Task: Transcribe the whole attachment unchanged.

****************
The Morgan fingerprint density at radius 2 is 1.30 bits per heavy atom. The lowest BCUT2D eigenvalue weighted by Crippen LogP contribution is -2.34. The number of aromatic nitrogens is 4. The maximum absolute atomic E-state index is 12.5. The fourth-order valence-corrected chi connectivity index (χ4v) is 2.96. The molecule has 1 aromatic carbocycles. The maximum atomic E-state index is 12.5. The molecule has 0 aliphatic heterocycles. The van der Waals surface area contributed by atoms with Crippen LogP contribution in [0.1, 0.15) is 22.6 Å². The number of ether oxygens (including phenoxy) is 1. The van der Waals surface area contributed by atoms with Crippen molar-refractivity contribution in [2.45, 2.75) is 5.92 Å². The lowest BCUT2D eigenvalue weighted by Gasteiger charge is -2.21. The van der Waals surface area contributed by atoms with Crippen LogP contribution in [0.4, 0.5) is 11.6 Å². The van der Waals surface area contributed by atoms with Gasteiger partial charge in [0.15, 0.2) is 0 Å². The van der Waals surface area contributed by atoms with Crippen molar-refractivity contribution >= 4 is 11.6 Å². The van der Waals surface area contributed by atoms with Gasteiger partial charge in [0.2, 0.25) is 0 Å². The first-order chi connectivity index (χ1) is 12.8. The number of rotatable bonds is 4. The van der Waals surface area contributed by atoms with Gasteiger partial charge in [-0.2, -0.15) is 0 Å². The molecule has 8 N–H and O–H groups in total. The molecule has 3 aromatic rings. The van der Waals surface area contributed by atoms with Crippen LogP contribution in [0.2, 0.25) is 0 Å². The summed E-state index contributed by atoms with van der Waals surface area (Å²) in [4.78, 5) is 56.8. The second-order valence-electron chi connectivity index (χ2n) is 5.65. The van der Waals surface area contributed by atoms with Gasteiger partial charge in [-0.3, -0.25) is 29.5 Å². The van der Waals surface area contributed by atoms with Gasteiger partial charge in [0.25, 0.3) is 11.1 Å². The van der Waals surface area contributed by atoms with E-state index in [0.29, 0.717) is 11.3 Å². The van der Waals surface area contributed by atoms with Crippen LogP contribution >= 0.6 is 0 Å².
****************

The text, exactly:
The Morgan fingerprint density at radius 2 is 1.30 bits per heavy atom. The lowest BCUT2D eigenvalue weighted by Crippen LogP contribution is -2.34. The number of aromatic nitrogens is 4. The maximum absolute atomic E-state index is 12.5. The fourth-order valence-corrected chi connectivity index (χ4v) is 2.96. The molecule has 1 aromatic carbocycles. The maximum atomic E-state index is 12.5. The molecule has 0 aliphatic heterocycles. The van der Waals surface area contributed by atoms with Crippen LogP contribution in [0.1, 0.15) is 22.6 Å². The number of ether oxygens (including phenoxy) is 1. The van der Waals surface area contributed by atoms with Crippen molar-refractivity contribution in [2.45, 2.75) is 5.92 Å². The lowest BCUT2D eigenvalue weighted by Gasteiger charge is -2.21. The van der Waals surface area contributed by atoms with Crippen LogP contribution in [0.4, 0.5) is 11.6 Å². The van der Waals surface area contributed by atoms with Gasteiger partial charge in [0.15, 0.2) is 0 Å². The van der Waals surface area contributed by atoms with Crippen molar-refractivity contribution >= 4 is 11.6 Å². The van der Waals surface area contributed by atoms with Gasteiger partial charge in [0.2, 0.25) is 0 Å². The first-order chi connectivity index (χ1) is 12.8. The number of rotatable bonds is 4. The van der Waals surface area contributed by atoms with Gasteiger partial charge in [-0.2, -0.15) is 0 Å². The molecule has 8 N–H and O–H groups in total. The molecule has 3 aromatic rings. The van der Waals surface area contributed by atoms with Crippen LogP contribution in [0.2, 0.25) is 0 Å². The summed E-state index contributed by atoms with van der Waals surface area (Å²) in [4.78, 5) is 56.8. The second-order valence-electron chi connectivity index (χ2n) is 5.65. The van der Waals surface area contributed by atoms with Gasteiger partial charge in [-0.3, -0.25) is 29.5 Å². The van der Waals surface area contributed by atoms with Gasteiger partial charge in [0.25, 0.3) is 11.1 Å². The van der Waals surface area contributed by atoms with E-state index in [0.29, 0.717) is 11.3 Å². The van der Waals surface area contributed by atoms with Crippen LogP contribution >= 0.6 is 0 Å².